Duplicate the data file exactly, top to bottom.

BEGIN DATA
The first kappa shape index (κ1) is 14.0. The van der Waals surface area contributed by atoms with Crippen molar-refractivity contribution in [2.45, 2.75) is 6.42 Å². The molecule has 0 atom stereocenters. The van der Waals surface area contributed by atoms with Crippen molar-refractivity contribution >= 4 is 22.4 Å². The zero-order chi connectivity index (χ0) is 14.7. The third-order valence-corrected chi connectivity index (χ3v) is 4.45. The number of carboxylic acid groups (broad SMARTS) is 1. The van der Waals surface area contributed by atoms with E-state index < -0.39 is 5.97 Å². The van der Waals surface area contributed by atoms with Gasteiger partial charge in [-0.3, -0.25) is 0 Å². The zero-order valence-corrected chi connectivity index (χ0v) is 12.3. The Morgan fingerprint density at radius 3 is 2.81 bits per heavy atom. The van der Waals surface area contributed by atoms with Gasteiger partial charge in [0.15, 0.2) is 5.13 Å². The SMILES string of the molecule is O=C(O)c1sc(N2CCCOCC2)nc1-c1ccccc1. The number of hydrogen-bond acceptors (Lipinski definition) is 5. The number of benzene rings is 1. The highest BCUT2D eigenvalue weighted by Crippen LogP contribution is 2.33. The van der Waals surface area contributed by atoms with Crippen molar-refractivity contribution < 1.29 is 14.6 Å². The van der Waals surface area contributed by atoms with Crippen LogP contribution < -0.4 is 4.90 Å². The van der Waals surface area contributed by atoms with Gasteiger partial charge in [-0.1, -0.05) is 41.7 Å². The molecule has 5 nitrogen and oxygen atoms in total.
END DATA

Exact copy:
The first kappa shape index (κ1) is 14.0. The van der Waals surface area contributed by atoms with Crippen molar-refractivity contribution in [2.45, 2.75) is 6.42 Å². The molecule has 0 atom stereocenters. The van der Waals surface area contributed by atoms with Crippen molar-refractivity contribution >= 4 is 22.4 Å². The zero-order chi connectivity index (χ0) is 14.7. The third-order valence-corrected chi connectivity index (χ3v) is 4.45. The number of carboxylic acid groups (broad SMARTS) is 1. The van der Waals surface area contributed by atoms with E-state index < -0.39 is 5.97 Å². The van der Waals surface area contributed by atoms with Gasteiger partial charge in [-0.3, -0.25) is 0 Å². The zero-order valence-corrected chi connectivity index (χ0v) is 12.3. The Morgan fingerprint density at radius 3 is 2.81 bits per heavy atom. The van der Waals surface area contributed by atoms with Gasteiger partial charge in [0.15, 0.2) is 5.13 Å². The SMILES string of the molecule is O=C(O)c1sc(N2CCCOCC2)nc1-c1ccccc1. The number of hydrogen-bond acceptors (Lipinski definition) is 5. The number of benzene rings is 1. The highest BCUT2D eigenvalue weighted by Crippen LogP contribution is 2.33. The van der Waals surface area contributed by atoms with Crippen molar-refractivity contribution < 1.29 is 14.6 Å². The van der Waals surface area contributed by atoms with Crippen LogP contribution < -0.4 is 4.90 Å². The van der Waals surface area contributed by atoms with Gasteiger partial charge in [-0.1, -0.05) is 41.7 Å². The molecule has 5 nitrogen and oxygen atoms in total.